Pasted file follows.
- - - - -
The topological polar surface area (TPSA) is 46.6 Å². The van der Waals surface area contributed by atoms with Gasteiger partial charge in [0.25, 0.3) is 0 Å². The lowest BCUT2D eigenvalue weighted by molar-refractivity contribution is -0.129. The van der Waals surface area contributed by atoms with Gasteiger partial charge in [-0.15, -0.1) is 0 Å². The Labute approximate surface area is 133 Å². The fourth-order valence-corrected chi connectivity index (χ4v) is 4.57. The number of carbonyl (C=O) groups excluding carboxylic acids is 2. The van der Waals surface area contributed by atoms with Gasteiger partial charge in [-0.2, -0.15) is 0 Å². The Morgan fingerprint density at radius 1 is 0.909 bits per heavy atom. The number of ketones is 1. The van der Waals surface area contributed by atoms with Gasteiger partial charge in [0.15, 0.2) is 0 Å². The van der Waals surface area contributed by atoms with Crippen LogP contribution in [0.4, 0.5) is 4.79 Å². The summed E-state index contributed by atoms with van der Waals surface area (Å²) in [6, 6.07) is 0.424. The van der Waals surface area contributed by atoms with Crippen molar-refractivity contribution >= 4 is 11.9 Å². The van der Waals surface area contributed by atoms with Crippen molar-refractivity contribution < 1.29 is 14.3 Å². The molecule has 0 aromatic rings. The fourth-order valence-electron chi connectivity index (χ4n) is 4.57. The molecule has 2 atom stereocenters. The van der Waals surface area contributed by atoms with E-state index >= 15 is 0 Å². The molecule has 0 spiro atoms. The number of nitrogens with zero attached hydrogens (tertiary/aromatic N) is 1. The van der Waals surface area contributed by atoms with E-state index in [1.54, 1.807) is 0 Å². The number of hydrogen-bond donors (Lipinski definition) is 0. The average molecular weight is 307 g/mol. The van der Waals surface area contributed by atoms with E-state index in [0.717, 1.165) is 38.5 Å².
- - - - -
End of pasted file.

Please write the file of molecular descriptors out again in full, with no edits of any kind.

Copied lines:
The topological polar surface area (TPSA) is 46.6 Å². The van der Waals surface area contributed by atoms with Gasteiger partial charge in [0.25, 0.3) is 0 Å². The lowest BCUT2D eigenvalue weighted by molar-refractivity contribution is -0.129. The van der Waals surface area contributed by atoms with Gasteiger partial charge in [-0.15, -0.1) is 0 Å². The Labute approximate surface area is 133 Å². The fourth-order valence-corrected chi connectivity index (χ4v) is 4.57. The number of carbonyl (C=O) groups excluding carboxylic acids is 2. The van der Waals surface area contributed by atoms with Gasteiger partial charge in [-0.2, -0.15) is 0 Å². The Morgan fingerprint density at radius 1 is 0.909 bits per heavy atom. The number of ketones is 1. The van der Waals surface area contributed by atoms with Gasteiger partial charge in [0.15, 0.2) is 0 Å². The van der Waals surface area contributed by atoms with Crippen LogP contribution in [0.4, 0.5) is 4.79 Å². The summed E-state index contributed by atoms with van der Waals surface area (Å²) in [6, 6.07) is 0.424. The van der Waals surface area contributed by atoms with Crippen molar-refractivity contribution >= 4 is 11.9 Å². The van der Waals surface area contributed by atoms with Crippen molar-refractivity contribution < 1.29 is 14.3 Å². The molecule has 0 aromatic rings. The fourth-order valence-electron chi connectivity index (χ4n) is 4.57. The molecule has 2 atom stereocenters. The van der Waals surface area contributed by atoms with E-state index >= 15 is 0 Å². The molecule has 0 spiro atoms. The number of nitrogens with zero attached hydrogens (tertiary/aromatic N) is 1. The van der Waals surface area contributed by atoms with E-state index in [1.54, 1.807) is 0 Å². The number of hydrogen-bond donors (Lipinski definition) is 0. The average molecular weight is 307 g/mol. The van der Waals surface area contributed by atoms with E-state index in [0.717, 1.165) is 38.5 Å².